United States District Court, E.D. Wisconsin
DECISION AND ORDER AFFIRMING THE COMMISSIONER’S
William C. Griesbach, Chief Judge.
Allen Lee Surprise filed this action for judicial review of a
decision by the Commissioner of Social Security denying his
applications for disability insurance benefits (DIB) under
Title II and supplemental security income (SSI) under Title
XVI. Surprise argues that the decision of the administrative
law judge (ALJ) was flawed and requires remand for two
reasons: 1) the ALJ did not adequately account for a portion
of the medical expert’s opinion in the hypothetical
question posed to the vocational expert (VE) and in the
assessment of Surprise’s residual functional capacity
(RFC); and 2) the ALJ violated the law of the case doctrine.
For the reasons that follow, the decision of the Commissioner
will be affirmed.
September 3, 2009, Surprise filed applications for DIB and
SSI with an alleged onset date of June 1, 2007. R. 196.
Surprise noted that a blood vessel with a calcium deposit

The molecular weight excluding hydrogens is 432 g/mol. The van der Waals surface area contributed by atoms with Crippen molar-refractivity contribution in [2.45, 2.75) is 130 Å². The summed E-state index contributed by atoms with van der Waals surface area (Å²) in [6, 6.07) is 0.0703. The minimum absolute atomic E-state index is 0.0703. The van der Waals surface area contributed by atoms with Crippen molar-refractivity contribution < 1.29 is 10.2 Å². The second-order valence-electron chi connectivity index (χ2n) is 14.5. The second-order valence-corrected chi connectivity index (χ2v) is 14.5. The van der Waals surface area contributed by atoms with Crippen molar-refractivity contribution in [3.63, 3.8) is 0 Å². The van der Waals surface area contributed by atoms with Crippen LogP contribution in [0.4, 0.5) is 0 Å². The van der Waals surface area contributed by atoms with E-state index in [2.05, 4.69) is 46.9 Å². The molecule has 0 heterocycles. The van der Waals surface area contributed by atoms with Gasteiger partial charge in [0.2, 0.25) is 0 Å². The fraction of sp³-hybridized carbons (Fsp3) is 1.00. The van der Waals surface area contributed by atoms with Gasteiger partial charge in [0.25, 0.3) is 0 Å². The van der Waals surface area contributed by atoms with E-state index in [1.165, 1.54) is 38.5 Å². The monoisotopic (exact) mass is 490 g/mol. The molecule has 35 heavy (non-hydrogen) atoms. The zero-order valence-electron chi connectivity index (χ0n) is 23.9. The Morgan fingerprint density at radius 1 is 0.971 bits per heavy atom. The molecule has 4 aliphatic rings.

near his breast bone limited his ability to work. R. 232.
Following the denial of his applications initially and on
reconsideration, Surprise requested a hearing before an ALJ.
ALJ Patrick J. Toal conducted a hearing on May 15, 2012, at
which Surprise amended the alleged onset date to March 10,
2008. R. 47–104. In a written decision dated June 8,
2012, the ALJ concluded Surprise was not disabled. R.
21–35. After the Appeals Council denied
Plaintiff’s request for review of the ALJ’s
decision, Surprise sought judicial review of the ALJ’s
decision in the United States District Court for the Eastern
District of Wisconsin. The case was remanded because a
portion of the recording of the hearing, the testimony of the
VE, was inaudible, thereby precluding review. The court did
address several issues at that time, however, and the
decision entered then provides some of the background of the
case. R. 1019–29.